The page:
Parental Care In A Sexually-Selected Monogamous Passerine, The Northern Mockingbird, Mimus Polyglottos

Date of Award




Degree Name

Doctor of Philosophy (Ph.D.)




Through behavioral observations of a color-banded population of northern mockingbirds, I measured parental defense of offspring against potential predators and feeding of fledglings while renesting. Observations of defense against human intruders acting as potential predators of young showed (1) both males and females defended eggs and nestlings, (2) males defended young more strongly as measured by distance of approach to intruders, proximity of attack dives at intruders, and following intruders to the edge of the territory, (3) male, but not female, defense increased with age of nestlings, (4) levels of defense by males and females were correlated within pairs, and (5) pairs in which males strongly attacked intruders had higher seasonal nesting success than other pairs.Observations on fledgling care showed (1) both parents fed fledglings, but males fed more, (2) there was no brood division, and (3) an offspring received more food from its parents as a fledgling than it did as a nestling. There was a temporal division of labor in feeding fledglings. Both parents fed newly fledged young, then the male reduced his feeding rate for one to several days during nest building. When the male returned to feeding, the female ceased feeding, finished nest-building, laid the next clutch, and incubated. Pairs cooperated in this way in caring for fledglings while renesting.A qualitative model is developed that explains high male parental investment in monogamous birds as resulting from sexual differences in juvenile mortality with females becoming the limiting sex. Female scarcity allows surviving females to favor high male parental investment under the threat of desertion. Supporting evidence for this model is presented.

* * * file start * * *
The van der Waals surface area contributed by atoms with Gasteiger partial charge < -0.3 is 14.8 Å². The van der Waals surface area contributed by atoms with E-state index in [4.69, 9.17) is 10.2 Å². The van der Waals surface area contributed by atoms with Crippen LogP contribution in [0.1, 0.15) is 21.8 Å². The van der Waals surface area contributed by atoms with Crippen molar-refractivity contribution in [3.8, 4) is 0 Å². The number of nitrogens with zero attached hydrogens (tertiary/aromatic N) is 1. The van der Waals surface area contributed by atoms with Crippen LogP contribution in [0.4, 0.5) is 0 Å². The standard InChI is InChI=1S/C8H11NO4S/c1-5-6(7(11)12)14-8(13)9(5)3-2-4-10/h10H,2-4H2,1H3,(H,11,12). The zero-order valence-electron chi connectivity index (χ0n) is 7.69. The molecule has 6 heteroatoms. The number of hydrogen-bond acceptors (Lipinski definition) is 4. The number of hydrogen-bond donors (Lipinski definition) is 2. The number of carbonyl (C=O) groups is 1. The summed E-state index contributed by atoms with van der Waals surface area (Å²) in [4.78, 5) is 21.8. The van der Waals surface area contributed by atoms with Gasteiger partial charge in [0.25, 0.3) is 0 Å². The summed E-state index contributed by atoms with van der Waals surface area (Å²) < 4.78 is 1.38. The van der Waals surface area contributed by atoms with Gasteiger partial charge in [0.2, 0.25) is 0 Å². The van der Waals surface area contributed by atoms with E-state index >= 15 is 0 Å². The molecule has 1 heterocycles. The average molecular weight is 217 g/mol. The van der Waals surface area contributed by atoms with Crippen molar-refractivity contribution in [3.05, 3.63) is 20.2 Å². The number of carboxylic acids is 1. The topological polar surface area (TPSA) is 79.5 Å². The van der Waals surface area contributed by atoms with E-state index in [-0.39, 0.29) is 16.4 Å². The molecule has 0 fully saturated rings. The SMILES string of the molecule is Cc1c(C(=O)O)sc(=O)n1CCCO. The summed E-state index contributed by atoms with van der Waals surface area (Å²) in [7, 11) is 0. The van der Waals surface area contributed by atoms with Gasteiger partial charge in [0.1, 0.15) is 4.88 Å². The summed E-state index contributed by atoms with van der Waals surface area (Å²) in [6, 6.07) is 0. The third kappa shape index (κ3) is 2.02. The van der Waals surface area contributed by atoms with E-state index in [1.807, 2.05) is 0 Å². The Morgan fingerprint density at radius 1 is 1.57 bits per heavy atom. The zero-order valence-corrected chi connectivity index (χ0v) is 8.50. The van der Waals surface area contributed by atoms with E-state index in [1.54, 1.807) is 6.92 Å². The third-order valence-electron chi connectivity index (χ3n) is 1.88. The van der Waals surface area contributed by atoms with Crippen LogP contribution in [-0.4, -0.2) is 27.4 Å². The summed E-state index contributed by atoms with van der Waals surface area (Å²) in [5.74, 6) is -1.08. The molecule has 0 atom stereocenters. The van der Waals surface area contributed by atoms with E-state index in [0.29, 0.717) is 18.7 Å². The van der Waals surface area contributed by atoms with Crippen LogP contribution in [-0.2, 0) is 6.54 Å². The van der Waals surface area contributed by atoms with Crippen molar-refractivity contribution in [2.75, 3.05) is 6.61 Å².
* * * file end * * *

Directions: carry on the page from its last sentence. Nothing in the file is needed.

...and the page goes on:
Biology, General

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